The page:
A track not to miss is Giddy on Ciggies, a marriage of Devo and the Clash, a brilliant techno punk outing. The song is loaded with angry energy. The lyrics spit out so fast on this track you have to give a few runs to catch it all. The song references Kasabian and Noel Gallagher as they are equated to the clueless privileged. The song’s tempo is fast and furious as it continues to build speed to the end. The other theme of the song is how grey life is for the average person, where the cigarette break is the only thing to look forward to and the means to help cope with the mundane without exploding.

The final song, The Blob has a heavy plodding bass. It reminds me of The Pixies when Frank Black is at his most mad and pissed off. The Blob itself is all the ill will that is out there consuming us with out a care; making us join in and give up the fight. “The Blob ain’t bothered, its slime don’t care, it is all about the pity party.”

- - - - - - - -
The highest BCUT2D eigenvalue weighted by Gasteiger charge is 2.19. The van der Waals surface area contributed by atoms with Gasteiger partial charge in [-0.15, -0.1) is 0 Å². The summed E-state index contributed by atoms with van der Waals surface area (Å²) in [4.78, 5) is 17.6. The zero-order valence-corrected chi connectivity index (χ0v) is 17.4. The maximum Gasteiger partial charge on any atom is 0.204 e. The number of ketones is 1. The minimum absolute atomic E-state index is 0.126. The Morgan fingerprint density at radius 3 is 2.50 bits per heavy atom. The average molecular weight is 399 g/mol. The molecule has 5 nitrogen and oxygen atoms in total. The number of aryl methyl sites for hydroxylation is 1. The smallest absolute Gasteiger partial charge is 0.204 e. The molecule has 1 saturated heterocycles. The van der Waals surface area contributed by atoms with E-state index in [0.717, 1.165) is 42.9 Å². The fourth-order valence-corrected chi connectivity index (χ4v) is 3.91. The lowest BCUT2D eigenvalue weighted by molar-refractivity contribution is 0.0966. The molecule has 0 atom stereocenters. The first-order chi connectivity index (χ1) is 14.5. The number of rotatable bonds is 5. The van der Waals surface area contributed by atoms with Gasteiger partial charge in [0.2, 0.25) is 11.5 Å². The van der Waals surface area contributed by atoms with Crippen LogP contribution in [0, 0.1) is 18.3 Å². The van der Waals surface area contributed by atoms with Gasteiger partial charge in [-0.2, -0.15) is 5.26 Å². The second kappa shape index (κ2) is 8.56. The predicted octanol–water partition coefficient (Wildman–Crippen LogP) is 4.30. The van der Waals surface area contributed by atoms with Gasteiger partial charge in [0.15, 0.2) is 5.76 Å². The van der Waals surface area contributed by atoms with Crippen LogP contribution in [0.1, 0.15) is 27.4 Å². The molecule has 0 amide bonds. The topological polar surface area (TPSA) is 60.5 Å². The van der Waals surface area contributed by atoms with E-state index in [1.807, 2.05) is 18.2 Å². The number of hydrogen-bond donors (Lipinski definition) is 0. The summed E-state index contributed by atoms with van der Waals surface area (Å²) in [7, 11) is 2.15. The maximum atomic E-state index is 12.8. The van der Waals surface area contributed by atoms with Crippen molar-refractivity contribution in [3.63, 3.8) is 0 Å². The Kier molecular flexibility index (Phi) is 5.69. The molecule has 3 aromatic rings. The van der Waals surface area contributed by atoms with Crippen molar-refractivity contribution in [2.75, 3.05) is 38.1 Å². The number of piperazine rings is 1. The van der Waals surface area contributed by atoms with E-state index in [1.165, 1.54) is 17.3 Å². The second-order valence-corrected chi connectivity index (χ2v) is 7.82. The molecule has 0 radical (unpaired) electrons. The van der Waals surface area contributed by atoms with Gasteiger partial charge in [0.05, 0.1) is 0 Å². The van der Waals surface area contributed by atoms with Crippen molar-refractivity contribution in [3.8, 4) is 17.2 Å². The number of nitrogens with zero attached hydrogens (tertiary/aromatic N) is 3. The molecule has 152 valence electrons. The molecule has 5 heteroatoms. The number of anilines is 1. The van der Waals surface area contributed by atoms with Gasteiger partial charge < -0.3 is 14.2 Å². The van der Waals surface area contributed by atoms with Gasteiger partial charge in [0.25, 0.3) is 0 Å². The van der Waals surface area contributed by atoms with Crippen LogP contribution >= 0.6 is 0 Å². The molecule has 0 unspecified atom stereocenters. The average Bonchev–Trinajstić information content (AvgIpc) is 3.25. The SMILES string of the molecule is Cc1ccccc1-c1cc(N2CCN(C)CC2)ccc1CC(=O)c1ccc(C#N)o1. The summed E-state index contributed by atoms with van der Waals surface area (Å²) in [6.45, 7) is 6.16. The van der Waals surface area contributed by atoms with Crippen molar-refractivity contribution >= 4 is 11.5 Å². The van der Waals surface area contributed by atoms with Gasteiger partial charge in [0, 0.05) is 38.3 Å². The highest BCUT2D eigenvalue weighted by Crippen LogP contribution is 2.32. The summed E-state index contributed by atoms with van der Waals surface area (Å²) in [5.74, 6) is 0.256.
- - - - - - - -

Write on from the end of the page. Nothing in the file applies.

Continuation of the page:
Sleaford Mods Key Markets is not for the faint of heart and those who dislike confrontation or discussing politics. The Mods hold up a mirror to our civilization and reflect a very unattractive picture. Surprisingly for all the venom and anger that almost boarders on madness at times, the Sleaford Mods are very relatable. You don’t have to have all of Williamson’s convictions and complaints to appreciate his viewpoint. You just have to have a general intolerance for small minds and thieving bastard hypocrites no matter the political stripe. The attraction is how unfiltered and forthright the Sleaford Mods are in delivering their jeremiad. We live in a cautious age where no one wants to offend or be offended; it is refreshing to encounter the truth as the Mods see it in language anyone could understand. Other artists may say the same things more tactfully but never with more conviction. Here is a duo who are the fearless Cassandra of our age.